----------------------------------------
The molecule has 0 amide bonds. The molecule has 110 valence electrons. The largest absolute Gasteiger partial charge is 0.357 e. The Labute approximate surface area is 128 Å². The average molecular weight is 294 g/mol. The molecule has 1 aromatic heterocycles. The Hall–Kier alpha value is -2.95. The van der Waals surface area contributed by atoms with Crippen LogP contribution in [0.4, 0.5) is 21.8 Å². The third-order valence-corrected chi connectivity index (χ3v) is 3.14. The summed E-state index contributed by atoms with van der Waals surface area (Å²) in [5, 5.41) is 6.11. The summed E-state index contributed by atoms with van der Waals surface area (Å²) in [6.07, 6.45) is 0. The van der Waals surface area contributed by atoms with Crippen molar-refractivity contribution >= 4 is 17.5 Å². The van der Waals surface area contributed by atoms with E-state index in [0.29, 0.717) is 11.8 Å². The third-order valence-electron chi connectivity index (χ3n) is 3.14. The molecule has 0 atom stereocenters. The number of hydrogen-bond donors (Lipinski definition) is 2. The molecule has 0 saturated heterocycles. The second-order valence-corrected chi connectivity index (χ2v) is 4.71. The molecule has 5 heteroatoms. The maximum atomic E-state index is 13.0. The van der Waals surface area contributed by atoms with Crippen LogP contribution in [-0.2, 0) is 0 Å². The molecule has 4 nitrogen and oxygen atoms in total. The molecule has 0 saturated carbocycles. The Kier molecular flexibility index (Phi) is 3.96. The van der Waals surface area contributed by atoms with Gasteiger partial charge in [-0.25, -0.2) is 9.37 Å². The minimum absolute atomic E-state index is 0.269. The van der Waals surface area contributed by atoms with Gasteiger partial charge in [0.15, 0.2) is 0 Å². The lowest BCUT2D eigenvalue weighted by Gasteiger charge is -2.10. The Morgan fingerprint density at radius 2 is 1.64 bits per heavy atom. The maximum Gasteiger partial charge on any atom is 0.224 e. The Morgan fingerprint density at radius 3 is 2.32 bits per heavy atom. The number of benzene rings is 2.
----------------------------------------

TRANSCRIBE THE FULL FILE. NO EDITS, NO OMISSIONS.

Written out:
The molecule has 0 amide bonds. The molecule has 110 valence electrons. The largest absolute Gasteiger partial charge is 0.357 e. The Labute approximate surface area is 128 Å². The average molecular weight is 294 g/mol. The molecule has 1 aromatic heterocycles. The Hall–Kier alpha value is -2.95. The van der Waals surface area contributed by atoms with Crippen LogP contribution in [0.4, 0.5) is 21.8 Å². The third-order valence-corrected chi connectivity index (χ3v) is 3.14. The summed E-state index contributed by atoms with van der Waals surface area (Å²) in [5, 5.41) is 6.11. The summed E-state index contributed by atoms with van der Waals surface area (Å²) in [6.07, 6.45) is 0. The van der Waals surface area contributed by atoms with Crippen molar-refractivity contribution >= 4 is 17.5 Å². The van der Waals surface area contributed by atoms with E-state index in [0.29, 0.717) is 11.8 Å². The third-order valence-electron chi connectivity index (χ3n) is 3.14. The molecule has 0 atom stereocenters. The number of hydrogen-bond donors (Lipinski definition) is 2. The molecule has 0 saturated heterocycles. The second-order valence-corrected chi connectivity index (χ2v) is 4.71. The molecule has 5 heteroatoms. The maximum atomic E-state index is 13.0. The van der Waals surface area contributed by atoms with Crippen LogP contribution in [-0.2, 0) is 0 Å². The molecule has 4 nitrogen and oxygen atoms in total. The molecule has 0 saturated carbocycles. The Kier molecular flexibility index (Phi) is 3.96. The van der Waals surface area contributed by atoms with Gasteiger partial charge in [-0.25, -0.2) is 9.37 Å². The minimum absolute atomic E-state index is 0.269. The van der Waals surface area contributed by atoms with Gasteiger partial charge in [0.15, 0.2) is 0 Å². The lowest BCUT2D eigenvalue weighted by Gasteiger charge is -2.10. The Morgan fingerprint density at radius 2 is 1.64 bits per heavy atom. The maximum Gasteiger partial charge on any atom is 0.224 e. The Morgan fingerprint density at radius 3 is 2.32 bits per heavy atom. The number of benzene rings is 2.